BAKER SETS CROSS-MEDIA SALES STRATEGY FOR E! NET: TV AD EXECUTIVE SEES INTEGRATED MARKETING DEALS AS WAVE OF THE FUTURE FOR MEDIA

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To be a good leader, perhaps you need to be a good follower -- but not in the traditional sense. Historically, executives who get ahead follow in the footsteps of their superiors. Neil Baker, 40, who now heads the E! Entertainment advertising sales division as senior VP, has indeed followed the same path as Dave Cassaro, who had Mr. Baker's job and now has been promoted to exec VP.

The two executives have virtually identical career paths -- marked by similar executive positions virtually around the TV dial at ABC, CBS and Fox. But, until now, they have never worked at the same company at the same time.

"You could swap out the dates on Dave's resume and put my name in," Mr. Baker said.

EXPANDING COMPETITORS

At E!, his major task will be not just to raise the value of the network's brand for advertisers, but also expand its circle of competitors beyond other cable networks to other big-name TV organizations.

A prime objective: to make E! a destination for integrated marketing packages, similar to Fox and News Corp. One, or CBS with CBS Plus. These groups pool many of their broadcast, cable, print, Internet and other assets to offer unique marketing opportunities.

SEEKING UBIQUITY

The aim is "to reach the entertainment consumer wherever they are looking -- TV, print, online and international," he said.

This means offering up stronger cross-media sales opportunities among the E! network: style., its new rookie cable network; E! Online, its Internet division; and E! The Magazine, an entertainment title set to be launched later this year.

"This is the way [of] the future . . . for the medium," Mr. Baker said. "If some buyers don't like the integrated marketing approach, you can always buy us separately."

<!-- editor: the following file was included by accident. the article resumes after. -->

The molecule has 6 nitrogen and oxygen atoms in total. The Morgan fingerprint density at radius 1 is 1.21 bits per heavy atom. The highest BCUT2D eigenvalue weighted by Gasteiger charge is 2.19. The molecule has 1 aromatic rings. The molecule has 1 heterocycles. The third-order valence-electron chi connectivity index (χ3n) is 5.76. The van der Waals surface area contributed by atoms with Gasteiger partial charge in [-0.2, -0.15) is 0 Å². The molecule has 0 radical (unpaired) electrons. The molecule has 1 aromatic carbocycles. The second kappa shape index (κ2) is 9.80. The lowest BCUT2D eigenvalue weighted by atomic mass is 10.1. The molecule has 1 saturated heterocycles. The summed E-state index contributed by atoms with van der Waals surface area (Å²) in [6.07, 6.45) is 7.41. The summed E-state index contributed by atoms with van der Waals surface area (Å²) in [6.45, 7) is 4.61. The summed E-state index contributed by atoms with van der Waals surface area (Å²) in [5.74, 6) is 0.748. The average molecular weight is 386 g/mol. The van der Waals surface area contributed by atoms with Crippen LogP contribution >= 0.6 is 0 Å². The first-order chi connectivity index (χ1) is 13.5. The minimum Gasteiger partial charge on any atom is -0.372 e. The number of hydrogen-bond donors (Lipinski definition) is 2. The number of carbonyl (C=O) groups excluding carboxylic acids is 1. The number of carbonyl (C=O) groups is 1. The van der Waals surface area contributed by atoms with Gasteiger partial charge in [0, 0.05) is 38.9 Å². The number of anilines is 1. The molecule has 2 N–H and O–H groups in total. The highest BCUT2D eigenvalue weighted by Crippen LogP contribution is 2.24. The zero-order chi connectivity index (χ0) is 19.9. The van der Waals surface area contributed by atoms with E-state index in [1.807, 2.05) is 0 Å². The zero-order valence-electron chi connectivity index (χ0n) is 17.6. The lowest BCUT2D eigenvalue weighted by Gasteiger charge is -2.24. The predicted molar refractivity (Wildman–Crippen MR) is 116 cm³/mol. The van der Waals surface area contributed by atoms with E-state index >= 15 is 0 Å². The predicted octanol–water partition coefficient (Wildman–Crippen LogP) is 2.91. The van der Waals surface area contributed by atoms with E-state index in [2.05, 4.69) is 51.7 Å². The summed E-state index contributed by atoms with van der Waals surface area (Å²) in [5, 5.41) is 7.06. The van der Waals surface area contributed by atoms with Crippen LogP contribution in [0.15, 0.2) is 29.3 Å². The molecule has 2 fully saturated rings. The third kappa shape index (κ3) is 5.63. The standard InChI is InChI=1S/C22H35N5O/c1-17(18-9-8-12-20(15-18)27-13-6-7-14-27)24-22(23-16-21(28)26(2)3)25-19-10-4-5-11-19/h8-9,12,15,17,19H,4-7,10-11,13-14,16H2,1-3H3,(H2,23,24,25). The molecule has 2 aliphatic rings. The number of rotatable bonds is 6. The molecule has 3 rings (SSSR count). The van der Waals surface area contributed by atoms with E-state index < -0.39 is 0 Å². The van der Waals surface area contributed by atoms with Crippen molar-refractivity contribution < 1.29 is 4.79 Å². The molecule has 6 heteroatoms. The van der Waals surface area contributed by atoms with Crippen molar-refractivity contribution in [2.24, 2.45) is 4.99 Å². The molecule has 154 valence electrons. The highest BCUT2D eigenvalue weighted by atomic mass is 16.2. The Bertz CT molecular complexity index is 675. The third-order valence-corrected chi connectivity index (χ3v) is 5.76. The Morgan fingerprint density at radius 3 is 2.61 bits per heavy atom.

Network branding is now a somewhat tired cliche, Mr. Baker said, but E! needs to build its name. In that, Fox is a good model.

"E! has young, affluent consumers," he said. "The skew is similar to Fox."

That's a place he knows well. A former Fox VP-group sales, Mr. Baker was instrumental in developing the lucrative automotive advertising category for its prime-time and sports programming.

Before Fox, Mr. Baker spent seven years at CBS as an account exec and was director of affiliate relations at CBS. Before CBS, he was national sales account exec at TV sales rep Katz Television and had put in time as a district supervisor at ABC.

ROBUST CABLE UPFRONT

This year, Mr. Baker sees a robust cable upfront, with the industry pulling in perhaps $700 million in additional money this season.

"There is a convergence of major events -- the Olympics, the millennium, the election and growing corporate profits -- that will all throw off [advertising] dollars," he predicted

In previous years, Mr. Baker could easily succumb to exhaustion. The network upfront is conducted over the course of a few, intense days and often sleepless nights. Quite a change from the slower-moving cable marketplace.

"I go from seeing the sun come up at Fox to fairly normal business hours at E!,"

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